between the solid and gas :\gamma_\text\ = Interfacial tension between the solid and liquid :\gamma_\text\ = Interfacial tension between the liquid and gas ''θ'' can be measured using a contact angle goniometer. Wenzel determined that when the liquid is in intimate contact with a microstructured surface, ''θ'' will change to ''θ''W* :\cos\theta_W* = r \cos\theta \, where ''r'' is the ratio of the actual area to the projected area. Wenzel's equation shows that microstructuring a surface amplifies the natural tendency of the surface. A hydrophobic surface (one that has an original contact angle greater than 90°) becomes more hydrophobic when microstructured – its new contact angle becomes greater than the original. However, a hydrophilic surface (one that has an original contact angle less than 90°) becomes more hydrophilic when microstructured – its new contact angle becomes less than the original. Cassie and Baxter found that if the liquid is suspended on the tops of microstructures, ''θ'' will change to ''θ''CB*: :\cos\theta_\text* = \varphi(\cos\theta + 1) - 1 \, where ''φ'' is the area fraction of the solid that touches the liquid. Liquid in the Cassie–Baxter state is more mobile than in the Wenzel state. We can predict whether the Wenzel or Cassie–Baxter state should exist by calculating the new contact angle with both equations. By a minimization of free energy argument, the relation that predicted the smaller new contact angle is the state most likely to exist. Stated in mathematical terms, for the Cassie–Baxter state to exist, the following inequality must be true. :\cos\theta<\frac A recent alternative criterion for the Cassie–Baxter state asserts that the Cassie–Baxter state exists when the following 2 criteria are met:1) Contact line forces overcome body forces of unsupported droplet weight and 2) The microstructures are tall enough to prevent the liquid that bridges microstructures from touching the base of the microstructures. A new criterion for the switch between Wenzel and Cassie-Baxter states has been developed recently based on surface roughness and surface energy. The criterion focuses on the air-trapping capability under liquid droplets on rough surfaces, which could tell whether Wenzel's model or Cassie-Baxter's model should be used for certain combination of surface roughness and energy. Contact angle is a measure of static hydrophobicity, and contact angle hysteresis and slide angle are dynamic measures. Contact angle hysteresis is a phenomenon that characterizes surface heterogeneity. When a pipette injects a liquid onto a solid, the liquid will form some contact angle. As the pipette injects more liquid, the droplet will increase in volume, the contact angle will increase, but its three-phase boundary will remain stationary until it suddenly advances outward. The contact angle the droplet had immediately before advancing outward is termed the advancing contact angle. The receding contact angle is now measured by pumping the liquid back out of the droplet. The droplet will decrease in volume, the contact angle will decrease, but its three-phase boundary will remain stationary until it suddenly recedes inward. The contact angle the droplet had immediately before receding inward is termed the receding contact angle. The difference between advancing and receding contact angles is termed contact angle hysteresis and can be used to characterize surface heterogeneity, roughness, and mobility. Surfaces that are not homogeneous will have domains that impede motion of the contact line. The slide angle is another dynamic measure of hydrophobicity and is measured by depositing a droplet on a surface and tilting the surface until the droplet begins to slide. In general, liquids in the Cassie–Baxter state exhibit lower slide angles and contact angle hysteresis than those in the Wenzel state.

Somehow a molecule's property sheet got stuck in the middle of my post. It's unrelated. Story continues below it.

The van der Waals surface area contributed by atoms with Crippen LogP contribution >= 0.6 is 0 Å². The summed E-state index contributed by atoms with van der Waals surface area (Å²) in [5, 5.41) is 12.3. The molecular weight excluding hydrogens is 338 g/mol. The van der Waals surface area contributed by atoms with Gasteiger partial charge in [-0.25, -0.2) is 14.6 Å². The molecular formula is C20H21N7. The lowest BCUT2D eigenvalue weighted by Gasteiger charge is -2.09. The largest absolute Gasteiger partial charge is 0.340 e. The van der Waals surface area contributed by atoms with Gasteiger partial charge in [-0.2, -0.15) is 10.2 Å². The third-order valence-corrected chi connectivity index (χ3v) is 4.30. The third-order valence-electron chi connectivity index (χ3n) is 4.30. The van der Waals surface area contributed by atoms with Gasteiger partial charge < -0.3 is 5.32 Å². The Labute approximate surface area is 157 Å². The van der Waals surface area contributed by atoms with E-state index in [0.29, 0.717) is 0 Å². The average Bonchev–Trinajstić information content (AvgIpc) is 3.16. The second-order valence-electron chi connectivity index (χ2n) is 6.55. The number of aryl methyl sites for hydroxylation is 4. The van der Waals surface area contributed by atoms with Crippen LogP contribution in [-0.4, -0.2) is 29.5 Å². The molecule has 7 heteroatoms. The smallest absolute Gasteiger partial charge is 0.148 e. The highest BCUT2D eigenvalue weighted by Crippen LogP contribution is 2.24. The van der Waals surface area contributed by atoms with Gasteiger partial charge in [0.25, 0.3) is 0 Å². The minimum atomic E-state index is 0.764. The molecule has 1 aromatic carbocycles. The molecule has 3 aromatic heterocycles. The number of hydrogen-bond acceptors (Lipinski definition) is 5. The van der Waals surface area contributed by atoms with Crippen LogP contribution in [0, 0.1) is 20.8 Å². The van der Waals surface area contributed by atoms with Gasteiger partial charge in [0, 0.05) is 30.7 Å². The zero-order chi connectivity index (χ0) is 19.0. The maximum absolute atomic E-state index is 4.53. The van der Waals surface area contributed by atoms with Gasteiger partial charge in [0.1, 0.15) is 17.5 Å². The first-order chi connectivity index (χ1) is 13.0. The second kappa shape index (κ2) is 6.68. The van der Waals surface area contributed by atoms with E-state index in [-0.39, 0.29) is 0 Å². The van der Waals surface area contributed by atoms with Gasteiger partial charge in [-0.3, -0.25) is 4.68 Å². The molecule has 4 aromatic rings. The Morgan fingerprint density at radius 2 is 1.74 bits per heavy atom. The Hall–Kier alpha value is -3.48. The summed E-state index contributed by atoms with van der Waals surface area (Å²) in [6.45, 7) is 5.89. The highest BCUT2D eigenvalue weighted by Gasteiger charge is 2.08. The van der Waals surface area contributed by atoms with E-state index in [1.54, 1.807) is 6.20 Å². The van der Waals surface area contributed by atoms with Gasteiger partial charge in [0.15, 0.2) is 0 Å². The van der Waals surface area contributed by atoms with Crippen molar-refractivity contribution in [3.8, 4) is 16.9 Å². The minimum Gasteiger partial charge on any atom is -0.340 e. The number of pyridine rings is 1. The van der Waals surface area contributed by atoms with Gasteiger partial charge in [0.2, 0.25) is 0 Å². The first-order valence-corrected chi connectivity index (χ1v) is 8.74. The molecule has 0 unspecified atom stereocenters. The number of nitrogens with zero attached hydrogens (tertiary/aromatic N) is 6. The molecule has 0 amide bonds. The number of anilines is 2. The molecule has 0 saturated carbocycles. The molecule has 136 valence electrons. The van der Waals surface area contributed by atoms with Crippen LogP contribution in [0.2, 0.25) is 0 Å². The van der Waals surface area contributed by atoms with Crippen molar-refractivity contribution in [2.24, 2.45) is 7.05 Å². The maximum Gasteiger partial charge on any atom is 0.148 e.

Research and development

Water droplets on an artificial hydrophobic surface (left) Dettre and Johnson discovered in 1964 that the superhydrophobic
lotus effect The lotus effect refers to self-cleaning properties that are a result of ultrahydrophobicity as exhibited by the leaves of ''Nelumbo'', the lotus flower. Dirt particles are picked up by water droplets due to the micro- and nanoscopic architectu ...
phenomenon was related to rough hydrophobic surfaces, and they developed a theoretical model based on experiments with glass beads coated with paraffin or TFE telomer. The self-cleaning property of superhydrophobic micro-
nanostructured
nanostructured
surfaces was reported in 1977. Perfluoroalkyl, perfluoropolyether, and RF plasma -formed superhydrophobic materials were developed, used for
electrowettingElectrowetting is the modification of the wetting Wetting is the ability of a liquid to maintain contact with a solid surface, resulting from intermolecular interactions when the two are brought together. The degree of wetting (wettability) ...

electrowetting